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CPFR as a Strategy

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CPFR is not a technical standard. It is actually an initiative that facilitates the reengineering of the relationships between trading partners and thus transactions. This initiative is based on an industry-recognized set of standards which are not proprietary. “True collaboration is something that completely reengineers the relationship or the transaction between trading partners,” notes Andrew White, vice president of product strategy for Logility, an Atlanta-based company that offers a CPFR-based supply chain management application. Although the Internet has enabled more self-service and faster service, as in the examples of Dell.com and Amazon.com, up to this point transaction methods have not really changed much. This kind of collaboration is all about doing things differently. CPFR provides templates for supply chain partner collaboration. The process model at below is segmented into three stages. The planning stage establishes and updates the relationship; the sales forecasting and order replenishment stages occur more frequently. CPFR Process Model

CPFR processes depend on the comparison of data: comparing one organization’s plans with another; comparing a new version of one organization’s plans with a previous plan; or comparing a plan to actual results. In other words, CPFR manages by exception—it addresses variances, whether plan-to-plan or plan-to-actual. An important premise of this model is that accuracies in the forecast can be improved by having the customer and supplier participate in the forecast. A retailer can compare its demand or sales forecast with the manufacturer’s order forecast. If a discrepancy occurs, the two trading partners can react—they can get together and decide on the replenishment quantity to recify any such discrepancies. Hence, a supplier can build inventory well in advance of receiving a promotional order, and carry less safety stock at other times. A customer can alter the product mix to reduce the impact of supply problems. CPFR creates a win–win scenario, tying the buyer and seller together so that their goals are compatible. By competing as one, the buyer and seller form a value chain that will come out ahead of other buyers and sellers who are still caught up in price negotiations.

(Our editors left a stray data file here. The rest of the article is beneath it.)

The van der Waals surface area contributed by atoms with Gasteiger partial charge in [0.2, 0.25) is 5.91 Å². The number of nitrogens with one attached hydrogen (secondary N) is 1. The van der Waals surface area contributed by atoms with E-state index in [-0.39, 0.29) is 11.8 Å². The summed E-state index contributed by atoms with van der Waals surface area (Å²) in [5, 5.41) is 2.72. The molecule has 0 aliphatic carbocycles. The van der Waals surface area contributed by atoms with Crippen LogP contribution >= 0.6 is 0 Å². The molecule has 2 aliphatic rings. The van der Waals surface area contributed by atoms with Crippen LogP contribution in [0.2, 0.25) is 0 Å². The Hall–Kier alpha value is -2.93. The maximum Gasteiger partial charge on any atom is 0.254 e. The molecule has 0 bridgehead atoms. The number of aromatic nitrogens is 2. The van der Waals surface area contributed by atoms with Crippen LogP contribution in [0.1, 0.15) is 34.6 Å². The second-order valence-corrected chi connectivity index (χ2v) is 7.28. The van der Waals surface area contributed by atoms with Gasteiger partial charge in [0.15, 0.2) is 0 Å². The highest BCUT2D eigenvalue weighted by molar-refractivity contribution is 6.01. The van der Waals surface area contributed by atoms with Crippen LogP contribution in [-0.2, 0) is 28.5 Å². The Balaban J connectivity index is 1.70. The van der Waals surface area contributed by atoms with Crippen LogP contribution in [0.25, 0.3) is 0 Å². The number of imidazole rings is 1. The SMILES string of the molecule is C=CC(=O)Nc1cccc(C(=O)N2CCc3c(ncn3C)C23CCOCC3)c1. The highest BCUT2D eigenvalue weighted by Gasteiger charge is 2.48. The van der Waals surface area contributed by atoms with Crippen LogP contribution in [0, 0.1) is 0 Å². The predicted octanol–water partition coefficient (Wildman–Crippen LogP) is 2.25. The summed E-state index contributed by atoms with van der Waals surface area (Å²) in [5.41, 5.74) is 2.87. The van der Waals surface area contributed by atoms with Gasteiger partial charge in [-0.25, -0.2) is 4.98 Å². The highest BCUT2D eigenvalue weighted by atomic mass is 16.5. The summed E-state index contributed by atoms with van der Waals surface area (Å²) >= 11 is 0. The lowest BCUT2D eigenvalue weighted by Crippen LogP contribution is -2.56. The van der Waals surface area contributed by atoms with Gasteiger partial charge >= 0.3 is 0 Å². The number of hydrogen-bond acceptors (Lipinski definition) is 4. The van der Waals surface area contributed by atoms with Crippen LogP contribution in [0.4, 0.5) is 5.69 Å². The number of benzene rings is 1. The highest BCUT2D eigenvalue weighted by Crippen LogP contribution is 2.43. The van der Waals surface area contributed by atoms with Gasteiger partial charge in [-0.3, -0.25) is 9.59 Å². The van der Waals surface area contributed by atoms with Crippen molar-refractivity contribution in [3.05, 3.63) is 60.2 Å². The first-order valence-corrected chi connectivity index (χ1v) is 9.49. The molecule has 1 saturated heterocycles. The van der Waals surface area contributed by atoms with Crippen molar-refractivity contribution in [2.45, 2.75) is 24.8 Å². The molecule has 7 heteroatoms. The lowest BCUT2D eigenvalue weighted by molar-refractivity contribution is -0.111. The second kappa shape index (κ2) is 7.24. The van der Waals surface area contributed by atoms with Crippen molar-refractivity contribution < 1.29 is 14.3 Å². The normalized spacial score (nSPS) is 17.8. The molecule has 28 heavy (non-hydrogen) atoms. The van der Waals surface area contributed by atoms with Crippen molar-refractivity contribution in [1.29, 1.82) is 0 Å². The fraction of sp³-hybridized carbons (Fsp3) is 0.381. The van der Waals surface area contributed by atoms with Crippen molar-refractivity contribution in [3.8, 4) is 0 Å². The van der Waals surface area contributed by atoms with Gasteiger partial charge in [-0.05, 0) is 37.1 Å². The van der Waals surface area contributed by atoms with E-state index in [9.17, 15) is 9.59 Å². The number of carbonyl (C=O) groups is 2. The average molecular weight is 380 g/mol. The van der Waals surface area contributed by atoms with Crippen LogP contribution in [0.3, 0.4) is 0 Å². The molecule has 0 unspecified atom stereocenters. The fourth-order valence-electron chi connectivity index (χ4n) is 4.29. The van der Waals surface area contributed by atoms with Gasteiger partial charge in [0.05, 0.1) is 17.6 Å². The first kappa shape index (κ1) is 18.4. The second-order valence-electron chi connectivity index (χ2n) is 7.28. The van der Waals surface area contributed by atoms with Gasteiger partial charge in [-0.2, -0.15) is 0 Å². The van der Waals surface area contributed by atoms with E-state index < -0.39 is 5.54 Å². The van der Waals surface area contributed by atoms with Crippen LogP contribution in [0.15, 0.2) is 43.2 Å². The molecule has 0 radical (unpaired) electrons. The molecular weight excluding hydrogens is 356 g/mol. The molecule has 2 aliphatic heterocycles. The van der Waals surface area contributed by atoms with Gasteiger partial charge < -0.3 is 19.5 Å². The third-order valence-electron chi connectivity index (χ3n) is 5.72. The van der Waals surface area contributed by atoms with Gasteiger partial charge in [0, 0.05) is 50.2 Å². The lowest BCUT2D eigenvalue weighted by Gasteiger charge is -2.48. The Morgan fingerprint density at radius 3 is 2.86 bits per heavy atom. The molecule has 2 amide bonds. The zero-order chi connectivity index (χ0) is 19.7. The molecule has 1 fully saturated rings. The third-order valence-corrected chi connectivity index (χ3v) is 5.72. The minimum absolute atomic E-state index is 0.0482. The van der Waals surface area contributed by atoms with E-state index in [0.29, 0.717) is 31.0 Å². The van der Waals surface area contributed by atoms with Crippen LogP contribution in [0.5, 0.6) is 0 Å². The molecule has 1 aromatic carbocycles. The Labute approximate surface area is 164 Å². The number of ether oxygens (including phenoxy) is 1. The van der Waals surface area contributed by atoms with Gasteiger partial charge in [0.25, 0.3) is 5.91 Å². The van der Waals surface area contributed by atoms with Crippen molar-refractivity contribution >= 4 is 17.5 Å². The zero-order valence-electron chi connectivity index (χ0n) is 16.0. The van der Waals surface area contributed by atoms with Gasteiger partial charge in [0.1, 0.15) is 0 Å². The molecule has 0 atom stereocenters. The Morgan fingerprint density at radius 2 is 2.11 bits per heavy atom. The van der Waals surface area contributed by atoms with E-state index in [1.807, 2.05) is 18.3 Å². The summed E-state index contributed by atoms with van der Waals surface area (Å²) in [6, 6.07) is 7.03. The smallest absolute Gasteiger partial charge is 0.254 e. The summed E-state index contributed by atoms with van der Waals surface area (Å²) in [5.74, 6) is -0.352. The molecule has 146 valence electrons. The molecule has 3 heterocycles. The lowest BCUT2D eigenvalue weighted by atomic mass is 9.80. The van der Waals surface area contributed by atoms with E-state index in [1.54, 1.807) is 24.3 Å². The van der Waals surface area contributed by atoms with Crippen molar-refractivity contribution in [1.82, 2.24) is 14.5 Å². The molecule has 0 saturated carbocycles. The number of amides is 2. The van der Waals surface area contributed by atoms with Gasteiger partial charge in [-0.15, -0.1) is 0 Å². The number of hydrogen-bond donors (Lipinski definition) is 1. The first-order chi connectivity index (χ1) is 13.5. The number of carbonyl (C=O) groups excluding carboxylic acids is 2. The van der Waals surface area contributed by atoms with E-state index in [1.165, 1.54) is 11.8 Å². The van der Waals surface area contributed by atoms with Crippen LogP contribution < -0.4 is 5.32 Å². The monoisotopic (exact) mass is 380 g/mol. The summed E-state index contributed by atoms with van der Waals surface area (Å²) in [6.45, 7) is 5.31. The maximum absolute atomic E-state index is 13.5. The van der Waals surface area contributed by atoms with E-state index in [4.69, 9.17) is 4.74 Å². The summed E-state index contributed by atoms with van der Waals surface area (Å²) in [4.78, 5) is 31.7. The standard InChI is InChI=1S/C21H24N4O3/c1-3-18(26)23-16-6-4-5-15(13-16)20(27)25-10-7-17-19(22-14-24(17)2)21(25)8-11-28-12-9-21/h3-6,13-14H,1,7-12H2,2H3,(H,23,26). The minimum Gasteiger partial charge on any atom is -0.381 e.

CPFR Has Evolved from a Heritage of Supply Chain Solutions
CPFR is considered to be the next stage in the evolution of supply chain initiatives. Older supply chain operations had gaps in their practices, including financial plans taking precedence over forecasts and non-integrated supply planning. This resulted in higher inventory levels, lower order fill rates, and increased expedited activity. Companies were not realizing the benefits that they expected. Only later did companies start focusing on process integration—managing the supply chain from raw materials through delivery to the end user. The difference between CPFR and other business process tools, such as Efficient Consumer Response, is that the other models require critical mass before any benefits are realized. With CPFR, a customer can improve performance by just having a collaborative relationship with one vendor. The story began in 1995 when retailer Wal-Mart found that consumer products and pharmaceutical company Warner-Lambert’s in-stock averages were not up to par with Wal-Mart’s vendor performance standards.

Wal-Mart, along with Warner-Lambert, Surgency, (formerly Benchmarking Partners), and two software companies, SAP and Manugistics, spearheaded an effort to define a process that would link customer demand with replenishment needs through the entire supply chain. The pilot focused on stock of Listerine mouthwash kept in stores. The group actually first tested the collaborative concept on paper, and then demonstrated in a computer lab that the Internet could be used for the information exchange. Here’s what happened: Warner-Lambert’s in-stock averages rose from 87% to 98%. Lead times dropped from 21 to 11 days. And sales increased $8.5 million over the test period—even though the pilot was limited to one Warner-Lambert manufacturing plant and three Wal-Mart distribution centers.

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